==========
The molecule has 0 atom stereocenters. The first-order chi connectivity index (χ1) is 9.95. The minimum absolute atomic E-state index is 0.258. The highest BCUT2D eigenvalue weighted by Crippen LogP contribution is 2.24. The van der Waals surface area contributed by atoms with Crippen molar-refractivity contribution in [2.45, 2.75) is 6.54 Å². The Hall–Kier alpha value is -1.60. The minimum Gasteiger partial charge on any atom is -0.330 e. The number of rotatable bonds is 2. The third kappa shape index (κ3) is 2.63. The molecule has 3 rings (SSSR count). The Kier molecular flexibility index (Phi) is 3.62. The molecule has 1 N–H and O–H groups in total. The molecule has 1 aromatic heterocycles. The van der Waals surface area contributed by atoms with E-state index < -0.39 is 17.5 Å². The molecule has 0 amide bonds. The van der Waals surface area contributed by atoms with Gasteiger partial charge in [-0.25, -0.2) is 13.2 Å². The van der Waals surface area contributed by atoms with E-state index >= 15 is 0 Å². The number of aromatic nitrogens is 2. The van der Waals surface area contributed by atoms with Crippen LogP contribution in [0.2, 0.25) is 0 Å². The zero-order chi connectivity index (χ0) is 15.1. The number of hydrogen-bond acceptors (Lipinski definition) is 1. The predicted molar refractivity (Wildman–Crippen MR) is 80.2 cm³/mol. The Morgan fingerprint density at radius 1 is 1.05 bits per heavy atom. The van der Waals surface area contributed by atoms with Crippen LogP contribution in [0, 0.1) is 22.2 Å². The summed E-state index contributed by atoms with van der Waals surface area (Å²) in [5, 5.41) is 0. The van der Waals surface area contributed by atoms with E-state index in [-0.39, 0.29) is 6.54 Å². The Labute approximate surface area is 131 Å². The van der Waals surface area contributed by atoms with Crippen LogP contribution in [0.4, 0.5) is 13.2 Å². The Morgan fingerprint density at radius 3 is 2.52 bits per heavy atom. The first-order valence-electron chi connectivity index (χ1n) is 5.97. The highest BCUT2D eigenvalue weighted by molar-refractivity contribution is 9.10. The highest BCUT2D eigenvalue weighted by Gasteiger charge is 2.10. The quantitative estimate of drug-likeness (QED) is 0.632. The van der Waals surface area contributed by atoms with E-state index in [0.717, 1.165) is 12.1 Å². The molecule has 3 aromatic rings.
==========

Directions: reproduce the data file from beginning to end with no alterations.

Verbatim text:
The molecule has 0 atom stereocenters. The first-order chi connectivity index (χ1) is 9.95. The minimum absolute atomic E-state index is 0.258. The highest BCUT2D eigenvalue weighted by Crippen LogP contribution is 2.24. The van der Waals surface area contributed by atoms with Crippen molar-refractivity contribution in [2.45, 2.75) is 6.54 Å². The Hall–Kier alpha value is -1.60. The minimum Gasteiger partial charge on any atom is -0.330 e. The number of rotatable bonds is 2. The third kappa shape index (κ3) is 2.63. The molecule has 3 rings (SSSR count). The Kier molecular flexibility index (Phi) is 3.62. The molecule has 1 N–H and O–H groups in total. The molecule has 1 aromatic heterocycles. The van der Waals surface area contributed by atoms with E-state index < -0.39 is 17.5 Å². The molecule has 0 amide bonds. The van der Waals surface area contributed by atoms with Gasteiger partial charge in [-0.25, -0.2) is 13.2 Å². The van der Waals surface area contributed by atoms with E-state index >= 15 is 0 Å². The number of aromatic nitrogens is 2. The van der Waals surface area contributed by atoms with Crippen LogP contribution in [0.2, 0.25) is 0 Å². The zero-order chi connectivity index (χ0) is 15.1. The number of hydrogen-bond acceptors (Lipinski definition) is 1. The predicted molar refractivity (Wildman–Crippen MR) is 80.2 cm³/mol. The Morgan fingerprint density at radius 1 is 1.05 bits per heavy atom. The van der Waals surface area contributed by atoms with Crippen LogP contribution in [0, 0.1) is 22.2 Å². The summed E-state index contributed by atoms with van der Waals surface area (Å²) in [5, 5.41) is 0. The van der Waals surface area contributed by atoms with E-state index in [-0.39, 0.29) is 6.54 Å². The Labute approximate surface area is 131 Å². The van der Waals surface area contributed by atoms with Crippen LogP contribution in [0.4, 0.5) is 13.2 Å². The Morgan fingerprint density at radius 3 is 2.52 bits per heavy atom. The first-order valence-electron chi connectivity index (χ1n) is 5.97. The highest BCUT2D eigenvalue weighted by molar-refractivity contribution is 9.10. The highest BCUT2D eigenvalue weighted by Gasteiger charge is 2.10. The quantitative estimate of drug-likeness (QED) is 0.632. The van der Waals surface area contributed by atoms with E-state index in [0.717, 1.165) is 12.1 Å². The molecule has 3 aromatic rings.